Whereas male South American coatis are largely solitary, females and juveniles live in bands of about 15 to 30 individuals. Due to this difference in social behavior male coatis were once thought to be a separate species and were known as ‘coatimundis’. South American coatis are not territorial and their home ranges often overlap with those of other groups.
The species is diurnal (active during the day) and spends most of this time foraging on the forest floor. During the night the coati seeks shelter in the forest canopy. Coatis also mate and give birth in the trees.
- You can find out more about the layers of the rainforest here: Rainforest Layers
The South American coati uses body posture, scent and vocalizations to communicate.
Members of a coati band make whining noises while foraging, possibly to ensure that individuals don’t wander too far from the group. The coati makes loud warning calls consisting of woofs and clicks if a predator is seen.
The South American coati walks on all fours when on the ground. While climbing, the animal uses its tail to balance and is able to descend a tree headfirst by rotating its ankle joints 180 degrees. The species is also a capable swimmer.
South American Coati Life-Cycle
The mating season of the South American coati tends to occur when fruit is most locally abundant. Depending on the area this could be between January and March or between October and February. All females in the same group become receptive at the same time and may mate with multiple males. Mating takes place in the trees.
The gestation period is 74 to 77 days. The female makes a nest in the trees and gives birth to 2 to 7 young. The infant coati’s eyes open around at 10 days of age, and it is able to move around and climb by the time it is 4 weeks old.
The female nurses her young for 4 months. Female coatis usually remain in their natal group after reaching sexual maturity at around 2 years of age. Males become sexually mature at around 3 years, and usually leave the group at this time.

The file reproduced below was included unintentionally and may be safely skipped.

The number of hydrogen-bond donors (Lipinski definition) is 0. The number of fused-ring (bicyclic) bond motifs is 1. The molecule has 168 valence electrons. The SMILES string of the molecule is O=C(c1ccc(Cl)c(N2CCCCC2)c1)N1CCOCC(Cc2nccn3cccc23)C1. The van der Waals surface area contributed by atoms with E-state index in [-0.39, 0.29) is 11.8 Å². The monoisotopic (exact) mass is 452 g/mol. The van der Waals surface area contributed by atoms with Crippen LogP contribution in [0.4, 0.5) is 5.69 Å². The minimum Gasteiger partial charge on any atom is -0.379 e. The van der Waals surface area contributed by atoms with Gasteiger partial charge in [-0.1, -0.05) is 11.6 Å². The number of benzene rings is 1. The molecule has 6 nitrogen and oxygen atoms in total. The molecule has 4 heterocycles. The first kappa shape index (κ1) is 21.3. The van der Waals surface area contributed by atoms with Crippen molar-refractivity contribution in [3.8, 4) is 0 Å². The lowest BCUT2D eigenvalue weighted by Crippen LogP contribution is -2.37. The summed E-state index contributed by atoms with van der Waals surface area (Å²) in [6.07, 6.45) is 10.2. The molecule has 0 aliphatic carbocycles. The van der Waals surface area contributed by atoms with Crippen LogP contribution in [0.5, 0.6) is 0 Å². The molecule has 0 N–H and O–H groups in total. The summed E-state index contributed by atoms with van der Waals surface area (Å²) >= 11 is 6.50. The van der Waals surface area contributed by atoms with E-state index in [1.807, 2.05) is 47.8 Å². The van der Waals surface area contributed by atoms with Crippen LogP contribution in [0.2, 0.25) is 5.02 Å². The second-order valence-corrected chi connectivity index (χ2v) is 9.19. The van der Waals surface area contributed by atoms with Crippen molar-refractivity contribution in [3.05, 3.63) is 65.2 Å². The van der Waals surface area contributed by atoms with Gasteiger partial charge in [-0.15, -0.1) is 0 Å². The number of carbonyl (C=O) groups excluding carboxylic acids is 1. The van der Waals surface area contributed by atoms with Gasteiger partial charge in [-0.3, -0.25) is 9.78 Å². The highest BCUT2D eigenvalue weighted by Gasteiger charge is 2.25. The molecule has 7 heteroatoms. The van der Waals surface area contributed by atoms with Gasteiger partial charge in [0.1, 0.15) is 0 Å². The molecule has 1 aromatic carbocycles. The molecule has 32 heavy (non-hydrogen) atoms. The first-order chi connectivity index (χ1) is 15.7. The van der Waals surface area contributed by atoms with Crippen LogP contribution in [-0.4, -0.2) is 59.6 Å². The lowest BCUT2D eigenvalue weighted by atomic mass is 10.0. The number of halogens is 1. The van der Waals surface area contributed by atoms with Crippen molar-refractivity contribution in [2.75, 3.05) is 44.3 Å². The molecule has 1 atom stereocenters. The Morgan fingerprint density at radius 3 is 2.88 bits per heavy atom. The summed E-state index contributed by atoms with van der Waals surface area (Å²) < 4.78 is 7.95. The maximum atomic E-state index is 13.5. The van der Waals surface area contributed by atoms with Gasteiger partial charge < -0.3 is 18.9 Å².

What Do South American Coatis Eat?
The South American coati is an omnivore. Its diet consists mainly of fruit and insects. It will also eat other invertebrates (including spiders, scorpions, millipedes and centipedes) and plant matter. The coati will also occasionally eat small birds, reptiles and mammals, birds’ eggs, and carrion.
The coati’s diet varies seasonally, probably reflecting changes in the availability of specific foods. Lactation and most of the growth of the young appear to coincide with a greater abundance of spiders and millipedes in the diet.
The coati uses its long snout to search for food inside crevices and under leaf debris. Its powerful forelimbs and claws are used to tear open rotting logs and to overturn rocks to find prey.
South American Coati Predators
Members of a coati group make alarm calls when a predator is spotted. The group will climb into the trees to evade a land-based predator, or rush from the trees to the safety of the forest floor if the predator is a bird of prey or a tree-dwelling species.
Is The South American Coati Endangered?
The South American coati is rated ‘Least Concern’ by the IUCN.
The species has a wide distribution range and no major threats have been identified.
Locally, a number of South American coati populations may be in decline due to deforestation and being hunted for food.